Friday, March 13, 2009

Printing Currency, Not Money

This sounds like an academic distinction but it is not. Especially at times like these, knowing the difference is key to understanding the behavior of financial systems.

What is Money?
Let's start with a textbook definition of money and proceed from there. Most definitions include two parts, some add a third. According to them, money is:
  1. a medium of exchange
  2. a store of value
  3. a standard of value or unit of account (widely but not universally accepted)

If you look closely at the first two definitions, you will see that money exists in the minds of those who use it. This is partially true for the third definition as well. (note: For all of you monetary theory geeks, please relax. These are deliberate simplifications designed to make the ideas accessible to a general audience, not a detailed exposition of precise financial models.)

  1. I can exchange my money for stuff.
  2. I can exchange my money for stuff later.
  3. I can exchange my money for a predictable amount of stuff later.

Let's think about what is happening here. Money has value because people will give you stuff for it, both now or in the future. But why will they do that? They have to believe that they can trade it onward in turn for stuff they want. So the utility value of money is based on a set of collective beliefs - what Carl Jung referred to as the Collective Unconscious. This is the set of beliefs that are widely held by a group of people at a deep level and upon which they will act without thinking about it. One can think of this as the unstated assumptions of a society. In the US, the dollar has had a stable or relatively stable value for so long that few would ever consider NOT accepting it in exchange for stuff. The dollar as money is a deeply embedded part of our Collective Unconscious, both here and around the world.

Though there are many who are beginning to question the value of the dollar as money, the number is still miniscule as a percentage of society. Even if a person were to cease to believe in the dollar as money in their own mind, they would still accept it as long as they believed that others would accept it from them in exchange for goods. So externally, they would act as if the dollar was still money, even if they no longer held that belief. That is what puts the collective in unconscious. At some point, things deteriorate sufficiently that everyone KNOWS that everyone else is just pretending. That is the point of universal hypocracy just before the belief system breaks down.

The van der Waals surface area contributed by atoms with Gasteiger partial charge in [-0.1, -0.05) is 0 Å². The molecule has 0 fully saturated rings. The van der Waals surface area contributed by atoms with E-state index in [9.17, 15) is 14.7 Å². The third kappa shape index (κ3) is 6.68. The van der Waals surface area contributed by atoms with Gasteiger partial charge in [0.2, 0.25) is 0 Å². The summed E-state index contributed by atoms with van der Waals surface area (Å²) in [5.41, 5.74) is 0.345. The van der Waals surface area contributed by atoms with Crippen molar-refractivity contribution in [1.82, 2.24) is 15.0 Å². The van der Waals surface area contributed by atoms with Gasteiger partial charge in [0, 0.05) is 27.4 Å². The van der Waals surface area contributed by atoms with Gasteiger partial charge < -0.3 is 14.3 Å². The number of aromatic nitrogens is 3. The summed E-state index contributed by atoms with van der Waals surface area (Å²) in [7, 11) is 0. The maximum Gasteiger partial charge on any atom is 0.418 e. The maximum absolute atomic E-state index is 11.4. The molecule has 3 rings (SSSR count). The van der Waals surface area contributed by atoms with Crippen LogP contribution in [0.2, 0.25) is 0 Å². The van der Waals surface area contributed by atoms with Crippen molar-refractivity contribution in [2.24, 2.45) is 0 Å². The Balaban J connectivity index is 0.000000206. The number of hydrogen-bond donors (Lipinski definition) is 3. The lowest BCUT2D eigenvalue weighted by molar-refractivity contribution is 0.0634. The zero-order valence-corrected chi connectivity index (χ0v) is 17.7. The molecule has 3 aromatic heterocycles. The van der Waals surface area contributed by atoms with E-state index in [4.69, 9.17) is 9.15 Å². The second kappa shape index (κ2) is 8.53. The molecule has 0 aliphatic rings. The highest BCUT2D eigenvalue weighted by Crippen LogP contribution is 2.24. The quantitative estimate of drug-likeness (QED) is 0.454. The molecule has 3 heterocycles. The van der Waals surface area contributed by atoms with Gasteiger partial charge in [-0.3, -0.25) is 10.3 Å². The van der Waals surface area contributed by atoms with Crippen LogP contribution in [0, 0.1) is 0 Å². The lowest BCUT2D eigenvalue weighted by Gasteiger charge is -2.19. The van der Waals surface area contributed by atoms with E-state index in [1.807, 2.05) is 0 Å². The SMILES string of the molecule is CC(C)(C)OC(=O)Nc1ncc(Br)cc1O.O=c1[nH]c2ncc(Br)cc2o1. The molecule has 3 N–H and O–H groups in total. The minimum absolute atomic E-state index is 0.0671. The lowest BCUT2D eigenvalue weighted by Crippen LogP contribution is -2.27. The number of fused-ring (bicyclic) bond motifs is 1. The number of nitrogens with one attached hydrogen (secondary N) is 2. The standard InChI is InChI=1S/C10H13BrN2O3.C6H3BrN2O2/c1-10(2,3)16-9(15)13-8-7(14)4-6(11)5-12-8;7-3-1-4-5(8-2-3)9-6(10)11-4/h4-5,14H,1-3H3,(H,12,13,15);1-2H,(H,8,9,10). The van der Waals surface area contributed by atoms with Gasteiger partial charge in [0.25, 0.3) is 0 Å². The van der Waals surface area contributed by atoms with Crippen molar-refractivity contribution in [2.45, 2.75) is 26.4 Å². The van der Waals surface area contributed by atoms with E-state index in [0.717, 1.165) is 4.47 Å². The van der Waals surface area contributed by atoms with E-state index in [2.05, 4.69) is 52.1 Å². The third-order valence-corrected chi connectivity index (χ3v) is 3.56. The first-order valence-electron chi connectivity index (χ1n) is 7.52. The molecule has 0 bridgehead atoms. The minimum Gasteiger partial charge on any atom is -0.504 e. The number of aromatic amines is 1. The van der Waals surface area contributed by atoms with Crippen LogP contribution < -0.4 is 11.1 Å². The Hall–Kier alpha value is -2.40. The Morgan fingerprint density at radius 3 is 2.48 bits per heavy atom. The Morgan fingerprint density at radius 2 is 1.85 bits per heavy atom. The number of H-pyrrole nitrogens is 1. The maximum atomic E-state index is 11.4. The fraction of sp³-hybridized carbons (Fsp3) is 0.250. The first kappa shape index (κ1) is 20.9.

The great Adam Smith said it well:

"All money is a matter of belief."

Printing Money?

Now we get back to the title of this entry. It is clear that from a purely physical point of view, a central bank can create as much currency (physical or electronic) as it wishes - subject of course to certain practical constraints such as logistics. But MONEY exists solely in the minds of people. It is essentially a matter of faith and faith is not something a government or central bank can print or conjure from thin air. The value of the dollar is the credibility built up over two centuries of the US Treasury always meeting its obligations. The money, is the widely held belief that the US government will guarantee that dollar holders will always be able to get things of value in return for their dollars, which is backed by generations of positive experience.

Now, please ask yourself "Does creating more currency enhance or damage that belief system?" The answer should be self-evident. The very act of creating more dollars ensures that the purchasing power of every existing dollar is diluted. There is only one scenario under which this will not damage the purchasing power of the dollar - if and only if those created dollars can be used to add a roughly comparable amount of value to the pool of available goods and services available for purchase. That is precisely the role of well-functioning credit system: to allocate capital to useful expansions of capacity and new business ventures in order to create that added value. This is why such a credit system can actually create money through credit. Because the act of printing dollars would have no such offsetting value-added, the arbitrary creation of more dollars undermines the faith which is at the root of money's very existence.

A central bank like the Fed can print currency but it cannot print belief - which is what money really is. A central bank can assist money creation by making the commercial credit system (banks) more credible with a backstop during normal times but that is a supporting role. When it takes the lead by acting unilaterally, it can only destroy money.

Printing dollars destroys money.

4 comments:

Jason Kolb said...

But, destroying money increases its value as well.